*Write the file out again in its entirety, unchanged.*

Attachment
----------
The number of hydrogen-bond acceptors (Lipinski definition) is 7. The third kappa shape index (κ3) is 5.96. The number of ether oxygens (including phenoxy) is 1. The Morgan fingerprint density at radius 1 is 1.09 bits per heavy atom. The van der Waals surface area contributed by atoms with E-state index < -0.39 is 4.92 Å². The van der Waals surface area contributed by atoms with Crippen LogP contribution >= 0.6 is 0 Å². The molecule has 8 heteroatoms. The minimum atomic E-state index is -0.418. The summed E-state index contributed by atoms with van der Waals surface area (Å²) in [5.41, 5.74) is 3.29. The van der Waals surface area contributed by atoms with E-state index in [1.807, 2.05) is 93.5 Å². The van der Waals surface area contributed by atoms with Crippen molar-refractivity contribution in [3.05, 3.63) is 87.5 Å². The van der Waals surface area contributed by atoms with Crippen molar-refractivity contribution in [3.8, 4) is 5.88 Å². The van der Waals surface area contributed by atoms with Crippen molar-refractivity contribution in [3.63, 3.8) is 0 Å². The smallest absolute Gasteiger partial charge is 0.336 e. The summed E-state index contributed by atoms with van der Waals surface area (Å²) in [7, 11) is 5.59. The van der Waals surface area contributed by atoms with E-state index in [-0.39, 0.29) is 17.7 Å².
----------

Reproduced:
The number of hydrogen-bond acceptors (Lipinski definition) is 7. The third kappa shape index (κ3) is 5.96. The number of ether oxygens (including phenoxy) is 1. The Morgan fingerprint density at radius 1 is 1.09 bits per heavy atom. The van der Waals surface area contributed by atoms with E-state index < -0.39 is 4.92 Å². The van der Waals surface area contributed by atoms with Crippen LogP contribution >= 0.6 is 0 Å². The molecule has 8 heteroatoms. The minimum atomic E-state index is -0.418. The summed E-state index contributed by atoms with van der Waals surface area (Å²) in [5.41, 5.74) is 3.29. The van der Waals surface area contributed by atoms with E-state index in [1.807, 2.05) is 93.5 Å². The van der Waals surface area contributed by atoms with Crippen molar-refractivity contribution in [3.05, 3.63) is 87.5 Å². The van der Waals surface area contributed by atoms with Crippen molar-refractivity contribution in [3.8, 4) is 5.88 Å². The van der Waals surface area contributed by atoms with Crippen molar-refractivity contribution in [3.63, 3.8) is 0 Å². The smallest absolute Gasteiger partial charge is 0.336 e. The summed E-state index contributed by atoms with van der Waals surface area (Å²) in [7, 11) is 5.59. The van der Waals surface area contributed by atoms with E-state index in [-0.39, 0.29) is 17.7 Å².